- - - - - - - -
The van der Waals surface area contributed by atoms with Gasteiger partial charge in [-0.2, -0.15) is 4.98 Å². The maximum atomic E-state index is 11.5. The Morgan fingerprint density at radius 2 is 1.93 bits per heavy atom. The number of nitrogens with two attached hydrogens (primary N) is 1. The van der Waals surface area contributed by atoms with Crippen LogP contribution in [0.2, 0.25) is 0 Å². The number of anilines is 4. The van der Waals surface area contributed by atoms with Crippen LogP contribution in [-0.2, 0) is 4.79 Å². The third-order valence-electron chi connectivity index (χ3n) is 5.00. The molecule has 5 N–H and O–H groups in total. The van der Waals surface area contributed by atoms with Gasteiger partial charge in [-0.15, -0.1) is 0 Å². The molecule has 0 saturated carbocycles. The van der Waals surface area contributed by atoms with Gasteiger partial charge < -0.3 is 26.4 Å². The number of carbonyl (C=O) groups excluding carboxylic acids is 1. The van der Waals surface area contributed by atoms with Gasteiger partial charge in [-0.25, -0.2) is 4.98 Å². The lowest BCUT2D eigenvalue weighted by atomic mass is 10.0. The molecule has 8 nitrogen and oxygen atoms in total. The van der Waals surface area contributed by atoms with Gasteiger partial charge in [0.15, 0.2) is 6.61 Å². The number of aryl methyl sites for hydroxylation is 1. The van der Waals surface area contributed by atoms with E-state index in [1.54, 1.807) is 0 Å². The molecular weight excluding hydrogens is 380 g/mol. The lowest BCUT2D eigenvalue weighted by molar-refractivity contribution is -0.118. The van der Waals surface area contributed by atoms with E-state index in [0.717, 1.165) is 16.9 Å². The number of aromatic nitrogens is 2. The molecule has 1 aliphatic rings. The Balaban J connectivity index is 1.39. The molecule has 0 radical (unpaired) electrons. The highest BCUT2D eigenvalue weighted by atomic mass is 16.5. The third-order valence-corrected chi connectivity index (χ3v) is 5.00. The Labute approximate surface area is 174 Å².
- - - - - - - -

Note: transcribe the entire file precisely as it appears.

The van der Waals surface area contributed by atoms with Gasteiger partial charge in [-0.2, -0.15) is 4.98 Å². The maximum atomic E-state index is 11.5. The Morgan fingerprint density at radius 2 is 1.93 bits per heavy atom. The number of nitrogens with two attached hydrogens (primary N) is 1. The van der Waals surface area contributed by atoms with Crippen LogP contribution in [0.2, 0.25) is 0 Å². The number of anilines is 4. The van der Waals surface area contributed by atoms with Crippen LogP contribution in [-0.2, 0) is 4.79 Å². The third-order valence-electron chi connectivity index (χ3n) is 5.00. The molecule has 5 N–H and O–H groups in total. The van der Waals surface area contributed by atoms with Gasteiger partial charge in [-0.15, -0.1) is 0 Å². The molecule has 0 saturated carbocycles. The van der Waals surface area contributed by atoms with Gasteiger partial charge < -0.3 is 26.4 Å². The number of carbonyl (C=O) groups excluding carboxylic acids is 1. The van der Waals surface area contributed by atoms with Gasteiger partial charge in [-0.25, -0.2) is 4.98 Å². The lowest BCUT2D eigenvalue weighted by atomic mass is 10.0. The molecule has 8 nitrogen and oxygen atoms in total. The van der Waals surface area contributed by atoms with Gasteiger partial charge in [0.15, 0.2) is 6.61 Å². The number of aryl methyl sites for hydroxylation is 1. The van der Waals surface area contributed by atoms with E-state index in [1.54, 1.807) is 0 Å². The molecular weight excluding hydrogens is 380 g/mol. The lowest BCUT2D eigenvalue weighted by molar-refractivity contribution is -0.118. The van der Waals surface area contributed by atoms with E-state index in [0.717, 1.165) is 16.9 Å². The number of aromatic nitrogens is 2. The molecule has 1 aliphatic rings. The Balaban J connectivity index is 1.39. The molecule has 0 radical (unpaired) electrons. The highest BCUT2D eigenvalue weighted by atomic mass is 16.5. The third-order valence-corrected chi connectivity index (χ3v) is 5.00. The Labute approximate surface area is 174 Å².